According to Antoine de Saint-Exupery¹,

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   “Love does not consist of gazing at each other, but in looking outward together in the same direction.”

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   Maria Popova² considers this one of “history’s greatest definitions of love.”

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   With all our biases, we’d like to slightly amend that with one adjective and one adverb.

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For that you’ll need to use the DOOR.

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   [MORE]

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      Maria Popova, in a recent blogsite (Sept. 12, 2018–see footnote) presents Shel Silverstein’s picture book, The Missing Piece Meets the Big O, and concludes by astutely mentioning that it reminds her of Antoine de Saint-Exupery’s fine definition.

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Here’s our modification of this (of course, complex) offering:

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   “Lasting love does not consist of always gazing at each other, but in looking outward together in the same direction.”

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   The only real themes in literature today, John Cheever has declared, are love and death³. And love, of course, is an ever-present background theme of most popular literature. The thing that saddens me today is that the expression of what is usually called “love” (between man and woman) is often little more than a brief exchange between persons on one level or another.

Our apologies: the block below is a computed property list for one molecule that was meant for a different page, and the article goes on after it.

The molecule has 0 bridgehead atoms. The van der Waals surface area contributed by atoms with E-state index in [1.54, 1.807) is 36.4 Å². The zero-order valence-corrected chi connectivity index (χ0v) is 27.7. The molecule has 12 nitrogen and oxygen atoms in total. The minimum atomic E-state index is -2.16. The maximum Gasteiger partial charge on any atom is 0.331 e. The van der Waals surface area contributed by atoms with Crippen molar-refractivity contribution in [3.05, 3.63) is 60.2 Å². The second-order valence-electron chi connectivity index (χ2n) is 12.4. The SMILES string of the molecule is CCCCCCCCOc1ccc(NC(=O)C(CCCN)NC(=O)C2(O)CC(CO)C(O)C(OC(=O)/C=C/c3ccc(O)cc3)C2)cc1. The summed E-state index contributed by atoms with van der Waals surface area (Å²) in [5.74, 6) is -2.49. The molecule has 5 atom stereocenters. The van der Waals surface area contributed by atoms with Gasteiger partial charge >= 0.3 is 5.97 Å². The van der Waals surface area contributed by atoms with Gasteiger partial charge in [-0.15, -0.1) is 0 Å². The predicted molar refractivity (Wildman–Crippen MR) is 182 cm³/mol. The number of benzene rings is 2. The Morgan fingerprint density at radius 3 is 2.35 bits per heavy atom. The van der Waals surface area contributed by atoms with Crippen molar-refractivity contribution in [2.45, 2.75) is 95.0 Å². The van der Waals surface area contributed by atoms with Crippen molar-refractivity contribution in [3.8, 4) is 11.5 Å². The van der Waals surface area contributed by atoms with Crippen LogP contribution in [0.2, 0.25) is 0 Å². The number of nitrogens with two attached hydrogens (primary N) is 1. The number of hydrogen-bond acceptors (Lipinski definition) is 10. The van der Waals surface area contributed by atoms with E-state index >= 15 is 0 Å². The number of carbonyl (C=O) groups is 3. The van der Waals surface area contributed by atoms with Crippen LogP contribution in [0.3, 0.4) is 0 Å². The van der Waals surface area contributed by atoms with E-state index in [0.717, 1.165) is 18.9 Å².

What can I add to this? One idea and two stories. Real love that matters is long love–fill in the details as you wish. This involves recognizing the first “gaze” and never letting it go, come what may regardless of the desirable togetherness “looking outward” that follows. The “always” above subtly implies “some” is always there.

   And is one feature of the “lasting” part.

   The two stories are my Earth Is Not Alone (see sidebar & Amazon) and The Blood of Three Worlds (forthcoming soon). There’s a triangle of young persons involved, and uniqueness and depth of how love is expressed is not limited to the planet world on which it occurs.

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   ¹ Antoine de Saint-Exupery is best known for The Little Prince. He was a popular award-winning French writer and pilot who died in WWII.

   ² Brain Pickings by Maria Popova <newsletter@brainpickings.org> Worth a visit.

   ³ Recalled from Cheever delivering a lecture at SUNY-Oswego long ago. After pondering this for some time, I thought that the “love” and “death” demanded a third theme beside them: “duty” or “oughtness.”

 

 

 

After reading the “Big O” by Shel Silverstein:

 

And here comes Silverstein’s tenderest, most invigorating magic — when the missing piece becomes its well-rounded self, the Big O emerges, silently and without explanation. In the final scene, the two are seen rolling side by side, calling to mind Antoine de Saint-Exupéry’s contribution to history’s greatest definitions of love: “Love does not consist of gazing at each other, but in looking outward together in the same direction.”

 

Brain Pickings by Maria Popova <newsletter@brainpickings.org>

The Missing Piece Meets the Big O

Shel Silverstein (September 25, 1930–May 10, 1999)

Sept. 12, 2018

Add two adjectives: “lasting” and “always”